Dead Souls

(Author)
Available

Product Details

Price
$26.00  $23.92
Publisher
Catapult
Publish Date
Pages
320
Dimensions
6.2 X 9.1 X 1.2 inches | 1.2 pounds
Language
English
Type
Hardcover
EAN/UPC
9781646220281

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About the Author

Sam Riviere is the author of a trilogy of poetry books, 81 Austerities (2012) Kim Kardashian's Marriage (2015), and After Fame (2020), all published by Faber, and a book of experimental prose, Safe Mode (Test Centre, 2017). He teaches at Durham University and lives in Edinburgh where he runs the micropublisher If a Leaf Falls Press.

Reviews

The Guardian, 1 of the 10 Best Debut Novelists of the Year
BuzzFeed, A Most Anticipated Book of the Year
A New Statesman Most Anticipated Book of the Year

"Mordant, torrential, incantatory, Bolano-esque, Perec-ian, and just so explosively written that I had to stop and shake the language-shrapnel from my hair and wipe it off my eyeglasses so I could keep reading." --Jonathan Lethem

Manic and thrillingly musical. --Dustin Illingworth, The New York Times Book Review

A sardonic novel of poetry, plagiarism and literary politics that leans into its nihilism . . . Clever. --Sam Sacks, The Wall Street Journal

"Dead Souls is an exceedingly cerebral comedy about the viability of contemporary poetry . . . One of the wittiest, sharpest, cruelest critiques of literary culture I've ever read. Riviere unleashes a flock of winged devils to tear apart the hermetically sealed world of privilege, praise and publication in which a few lucky writers dwell . . . What no summary can convey is the hypnotic effect of Riviere's relentless prose . . . An astute, wildly original novel that talks trash about everyone whose success galls you. And there's nothing quite so delicious as that. --Ron Charles, The Washington Post

Sharp and funny. --Lily Meyer, NPR

Hypnotic. --Meg Whiteford, The Believer

A brilliant and brilliantly entertaining novel. The writing is merciless; the rage is genuine . . . Exhilarating. --Toby Litt, The Guardian

An ingenious and authentic debut novel about privilege and public vilification in the arts sector . . . Entirely original. --Jonathan McAloon, Financial Times (UK)

Whip-smart . . . Weirdly hypnotic . . . The strange and inexplicable abound: there are conspiracies, clues and delicious Nabokovian red herrings . . . Dead Souls is a real achievement. --Tristram Fane Saunders, The Daily Telegraph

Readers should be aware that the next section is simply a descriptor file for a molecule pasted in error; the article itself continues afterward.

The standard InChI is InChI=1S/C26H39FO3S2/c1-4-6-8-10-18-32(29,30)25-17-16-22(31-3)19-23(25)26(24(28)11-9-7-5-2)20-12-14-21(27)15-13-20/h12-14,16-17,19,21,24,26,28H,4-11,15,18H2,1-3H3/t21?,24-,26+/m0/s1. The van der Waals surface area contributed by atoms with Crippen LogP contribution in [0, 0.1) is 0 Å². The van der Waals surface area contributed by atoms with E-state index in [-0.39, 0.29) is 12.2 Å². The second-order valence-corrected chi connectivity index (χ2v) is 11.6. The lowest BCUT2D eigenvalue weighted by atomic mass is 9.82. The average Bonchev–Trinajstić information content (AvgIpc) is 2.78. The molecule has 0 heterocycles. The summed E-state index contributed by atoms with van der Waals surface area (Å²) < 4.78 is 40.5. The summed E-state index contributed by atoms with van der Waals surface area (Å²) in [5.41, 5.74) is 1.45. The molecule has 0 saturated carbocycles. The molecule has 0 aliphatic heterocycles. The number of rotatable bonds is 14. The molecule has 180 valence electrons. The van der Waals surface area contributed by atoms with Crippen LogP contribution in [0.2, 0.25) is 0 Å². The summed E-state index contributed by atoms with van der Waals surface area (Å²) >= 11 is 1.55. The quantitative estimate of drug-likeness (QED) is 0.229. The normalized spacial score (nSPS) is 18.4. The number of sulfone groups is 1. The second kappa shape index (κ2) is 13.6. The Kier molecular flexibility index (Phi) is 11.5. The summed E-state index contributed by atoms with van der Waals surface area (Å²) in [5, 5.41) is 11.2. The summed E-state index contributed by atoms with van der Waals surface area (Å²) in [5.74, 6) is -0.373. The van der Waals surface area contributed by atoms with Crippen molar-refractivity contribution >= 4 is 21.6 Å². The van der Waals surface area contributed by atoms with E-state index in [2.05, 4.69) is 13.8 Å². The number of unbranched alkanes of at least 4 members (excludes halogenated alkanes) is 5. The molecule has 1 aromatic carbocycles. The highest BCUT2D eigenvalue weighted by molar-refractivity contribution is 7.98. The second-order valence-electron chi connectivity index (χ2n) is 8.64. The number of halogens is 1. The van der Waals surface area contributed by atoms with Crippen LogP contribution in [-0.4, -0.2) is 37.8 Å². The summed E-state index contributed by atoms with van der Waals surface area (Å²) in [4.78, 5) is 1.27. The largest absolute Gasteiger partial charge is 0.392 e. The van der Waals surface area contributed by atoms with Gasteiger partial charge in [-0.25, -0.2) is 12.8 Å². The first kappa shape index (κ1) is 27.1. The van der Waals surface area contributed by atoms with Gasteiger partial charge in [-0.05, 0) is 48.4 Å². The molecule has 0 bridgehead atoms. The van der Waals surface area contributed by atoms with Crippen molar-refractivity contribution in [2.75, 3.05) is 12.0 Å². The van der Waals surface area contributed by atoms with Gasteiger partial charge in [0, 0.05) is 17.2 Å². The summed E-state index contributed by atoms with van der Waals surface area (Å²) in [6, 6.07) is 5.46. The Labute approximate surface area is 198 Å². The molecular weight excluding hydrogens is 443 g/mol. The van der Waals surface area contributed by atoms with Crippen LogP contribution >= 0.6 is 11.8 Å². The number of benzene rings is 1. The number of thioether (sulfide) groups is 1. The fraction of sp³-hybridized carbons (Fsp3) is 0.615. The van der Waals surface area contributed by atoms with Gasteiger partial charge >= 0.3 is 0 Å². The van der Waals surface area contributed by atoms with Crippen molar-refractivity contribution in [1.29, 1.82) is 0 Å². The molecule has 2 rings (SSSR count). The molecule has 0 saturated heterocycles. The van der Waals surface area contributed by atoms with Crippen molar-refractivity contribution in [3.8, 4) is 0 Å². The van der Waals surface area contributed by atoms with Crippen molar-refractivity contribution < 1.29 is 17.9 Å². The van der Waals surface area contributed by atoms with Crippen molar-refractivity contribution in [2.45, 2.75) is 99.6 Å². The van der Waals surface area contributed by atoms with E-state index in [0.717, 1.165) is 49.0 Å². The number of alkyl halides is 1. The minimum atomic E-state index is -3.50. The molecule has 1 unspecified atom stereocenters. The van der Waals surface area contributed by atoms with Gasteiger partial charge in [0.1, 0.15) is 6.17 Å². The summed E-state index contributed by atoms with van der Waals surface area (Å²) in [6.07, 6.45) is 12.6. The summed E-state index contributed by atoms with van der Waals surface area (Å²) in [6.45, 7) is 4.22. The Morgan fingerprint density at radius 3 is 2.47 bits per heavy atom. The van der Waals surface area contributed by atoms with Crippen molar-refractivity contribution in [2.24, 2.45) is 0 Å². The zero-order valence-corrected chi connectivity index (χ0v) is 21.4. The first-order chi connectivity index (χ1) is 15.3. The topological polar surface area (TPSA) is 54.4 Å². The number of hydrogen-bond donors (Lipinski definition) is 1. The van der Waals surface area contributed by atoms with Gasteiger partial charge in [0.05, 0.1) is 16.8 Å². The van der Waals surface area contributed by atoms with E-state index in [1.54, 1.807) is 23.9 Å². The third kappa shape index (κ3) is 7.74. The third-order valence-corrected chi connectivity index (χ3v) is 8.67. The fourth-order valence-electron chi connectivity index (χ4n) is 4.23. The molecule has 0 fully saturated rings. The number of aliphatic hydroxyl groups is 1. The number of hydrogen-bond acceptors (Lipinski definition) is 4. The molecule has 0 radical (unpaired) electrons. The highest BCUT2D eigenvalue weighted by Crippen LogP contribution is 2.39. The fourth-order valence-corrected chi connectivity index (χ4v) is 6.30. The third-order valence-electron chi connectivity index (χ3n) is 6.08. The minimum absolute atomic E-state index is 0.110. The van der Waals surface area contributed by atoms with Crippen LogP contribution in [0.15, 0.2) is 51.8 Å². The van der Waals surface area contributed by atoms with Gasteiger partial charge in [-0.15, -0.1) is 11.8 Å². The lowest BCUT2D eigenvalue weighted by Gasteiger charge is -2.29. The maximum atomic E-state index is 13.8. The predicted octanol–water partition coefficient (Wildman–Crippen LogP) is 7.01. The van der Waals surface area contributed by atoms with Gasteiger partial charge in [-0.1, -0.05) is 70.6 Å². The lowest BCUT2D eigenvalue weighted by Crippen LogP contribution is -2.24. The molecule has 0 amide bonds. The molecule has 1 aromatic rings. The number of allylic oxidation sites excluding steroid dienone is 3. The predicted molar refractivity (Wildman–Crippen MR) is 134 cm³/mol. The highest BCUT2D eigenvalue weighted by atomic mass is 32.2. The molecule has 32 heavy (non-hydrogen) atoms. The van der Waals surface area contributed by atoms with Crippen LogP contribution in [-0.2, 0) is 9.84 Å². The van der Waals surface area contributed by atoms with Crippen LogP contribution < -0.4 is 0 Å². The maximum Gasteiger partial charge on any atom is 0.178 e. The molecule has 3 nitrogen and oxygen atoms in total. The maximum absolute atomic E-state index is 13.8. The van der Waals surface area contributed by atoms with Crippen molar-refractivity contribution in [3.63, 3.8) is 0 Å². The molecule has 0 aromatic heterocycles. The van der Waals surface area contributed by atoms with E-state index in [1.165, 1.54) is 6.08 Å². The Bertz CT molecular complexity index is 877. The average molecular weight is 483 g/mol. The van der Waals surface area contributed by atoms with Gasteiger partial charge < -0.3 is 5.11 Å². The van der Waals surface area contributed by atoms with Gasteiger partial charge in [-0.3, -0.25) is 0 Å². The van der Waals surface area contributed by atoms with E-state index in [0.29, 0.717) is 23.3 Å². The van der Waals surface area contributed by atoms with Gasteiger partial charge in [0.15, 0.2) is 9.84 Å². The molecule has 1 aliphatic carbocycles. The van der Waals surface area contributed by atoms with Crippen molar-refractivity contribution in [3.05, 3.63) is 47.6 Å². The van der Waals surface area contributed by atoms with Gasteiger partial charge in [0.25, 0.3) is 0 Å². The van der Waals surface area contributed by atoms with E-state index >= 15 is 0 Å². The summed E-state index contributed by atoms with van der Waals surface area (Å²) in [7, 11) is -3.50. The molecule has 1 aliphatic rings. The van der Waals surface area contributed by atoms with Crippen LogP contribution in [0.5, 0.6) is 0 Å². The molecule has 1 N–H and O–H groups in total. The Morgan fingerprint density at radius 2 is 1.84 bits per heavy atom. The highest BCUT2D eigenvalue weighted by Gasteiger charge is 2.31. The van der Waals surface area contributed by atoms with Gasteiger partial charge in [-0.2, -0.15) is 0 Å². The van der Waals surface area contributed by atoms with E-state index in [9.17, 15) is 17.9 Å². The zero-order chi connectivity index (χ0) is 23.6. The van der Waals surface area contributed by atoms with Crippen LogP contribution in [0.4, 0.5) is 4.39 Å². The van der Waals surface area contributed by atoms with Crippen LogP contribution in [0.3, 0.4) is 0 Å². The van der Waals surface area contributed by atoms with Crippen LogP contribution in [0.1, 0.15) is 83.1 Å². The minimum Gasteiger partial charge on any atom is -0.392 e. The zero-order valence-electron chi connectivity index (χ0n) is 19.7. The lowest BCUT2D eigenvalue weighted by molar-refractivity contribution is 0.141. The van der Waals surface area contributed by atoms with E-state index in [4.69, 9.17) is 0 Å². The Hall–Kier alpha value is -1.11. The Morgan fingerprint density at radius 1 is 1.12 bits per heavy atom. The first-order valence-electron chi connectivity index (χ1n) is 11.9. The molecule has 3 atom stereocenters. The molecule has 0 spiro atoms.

Readers will get caught up in the waywardness of this 300-page single-paragraph novel, following its numerous and surprising digressions wherever they may lead . . . The novel pinches its set-up from Camus's The Fall, veers close to Thomas Bernhard's sweeping syntax and yokes together scuzz with the cult of poetry à la Chilean writer Roberto Bolaño . . . By stepping through Dead Souls' funhouse mirror, we see the current normal reality is as absurd and empty as an email. Yet, running through the novel is a skein of hope; stealing might not be as antisocial as it is usually made out. In fact, a little bit of plagiarism might be one of the most communal acts of all. --Sammi Gale, inews (UK)

Inventive . . . Timely and provocative. --Arianna Rebolini, BuzzFeed, Best Summer Books

"Riviere . . . artfully blends metaphysics, existentialism, ideas of originality, and plagiarism, plus an enticing dose of history and memoir in this captivating read." --Reader's Digest, A Best Fiction Book of the Year

Reminiscent of Thomas Bernhard and, more recently, the works of Lucy Ellman and Mike McCormack . . . Brilliantly inventive . . . Laugh out loud funny, harsh and savage, but also sobering and thoughtful. --Ian Mond, Locus

The sheer brio and tumbling intelligence of Riviere's narration lift almost every page. Once you catch the spuming surf of his prose-and, as with Bernhard or Marías, it does take a little time-you'll want to ride the wave to the shore . . . Wickedly sharp. --Boyd Tonkin, The Arts Desk

Manic and relentless . . . Impeccably written. --Dana Hansen, Chicago Review of Books

Riviere's provocative debut novel . . . calls to mind Thomas Bernhard not only for its form but its rhythm and cadence . . . Will appeal to fans of Kate Zambreno's Drifts. --Publishers Weekly